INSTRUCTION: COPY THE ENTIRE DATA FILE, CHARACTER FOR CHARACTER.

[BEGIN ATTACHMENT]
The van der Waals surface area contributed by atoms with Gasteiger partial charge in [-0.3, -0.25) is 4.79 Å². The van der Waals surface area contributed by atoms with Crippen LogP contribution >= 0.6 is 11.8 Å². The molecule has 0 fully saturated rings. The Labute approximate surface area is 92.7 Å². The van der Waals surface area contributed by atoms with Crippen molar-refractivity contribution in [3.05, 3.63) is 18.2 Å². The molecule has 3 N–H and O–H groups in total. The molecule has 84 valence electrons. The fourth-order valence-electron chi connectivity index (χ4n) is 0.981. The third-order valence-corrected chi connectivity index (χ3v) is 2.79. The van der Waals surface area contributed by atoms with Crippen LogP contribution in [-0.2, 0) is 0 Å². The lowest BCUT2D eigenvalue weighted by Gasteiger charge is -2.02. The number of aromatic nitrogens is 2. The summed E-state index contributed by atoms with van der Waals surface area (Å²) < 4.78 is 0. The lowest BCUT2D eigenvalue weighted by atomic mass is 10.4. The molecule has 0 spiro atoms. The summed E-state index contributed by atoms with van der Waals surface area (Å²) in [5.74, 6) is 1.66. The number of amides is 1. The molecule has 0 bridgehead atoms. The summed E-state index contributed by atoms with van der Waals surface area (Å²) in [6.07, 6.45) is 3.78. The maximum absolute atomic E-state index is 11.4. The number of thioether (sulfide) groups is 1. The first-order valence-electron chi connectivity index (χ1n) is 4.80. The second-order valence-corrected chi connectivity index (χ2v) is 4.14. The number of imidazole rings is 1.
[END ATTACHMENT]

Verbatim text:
The van der Waals surface area contributed by atoms with Gasteiger partial charge in [-0.3, -0.25) is 4.79 Å². The van der Waals surface area contributed by atoms with Crippen LogP contribution >= 0.6 is 11.8 Å². The molecule has 0 fully saturated rings. The Labute approximate surface area is 92.7 Å². The van der Waals surface area contributed by atoms with Crippen molar-refractivity contribution in [3.05, 3.63) is 18.2 Å². The molecule has 3 N–H and O–H groups in total. The molecule has 84 valence electrons. The fourth-order valence-electron chi connectivity index (χ4n) is 0.981. The third-order valence-corrected chi connectivity index (χ3v) is 2.79. The van der Waals surface area contributed by atoms with Crippen LogP contribution in [-0.2, 0) is 0 Å². The lowest BCUT2D eigenvalue weighted by Gasteiger charge is -2.02. The number of aromatic nitrogens is 2. The summed E-state index contributed by atoms with van der Waals surface area (Å²) < 4.78 is 0. The lowest BCUT2D eigenvalue weighted by atomic mass is 10.4. The molecule has 0 spiro atoms. The summed E-state index contributed by atoms with van der Waals surface area (Å²) in [5.74, 6) is 1.66. The number of amides is 1. The molecule has 0 bridgehead atoms. The summed E-state index contributed by atoms with van der Waals surface area (Å²) in [6.07, 6.45) is 3.78. The maximum absolute atomic E-state index is 11.4. The number of thioether (sulfide) groups is 1. The first-order valence-electron chi connectivity index (χ1n) is 4.80. The second-order valence-corrected chi connectivity index (χ2v) is 4.14. The number of imidazole rings is 1.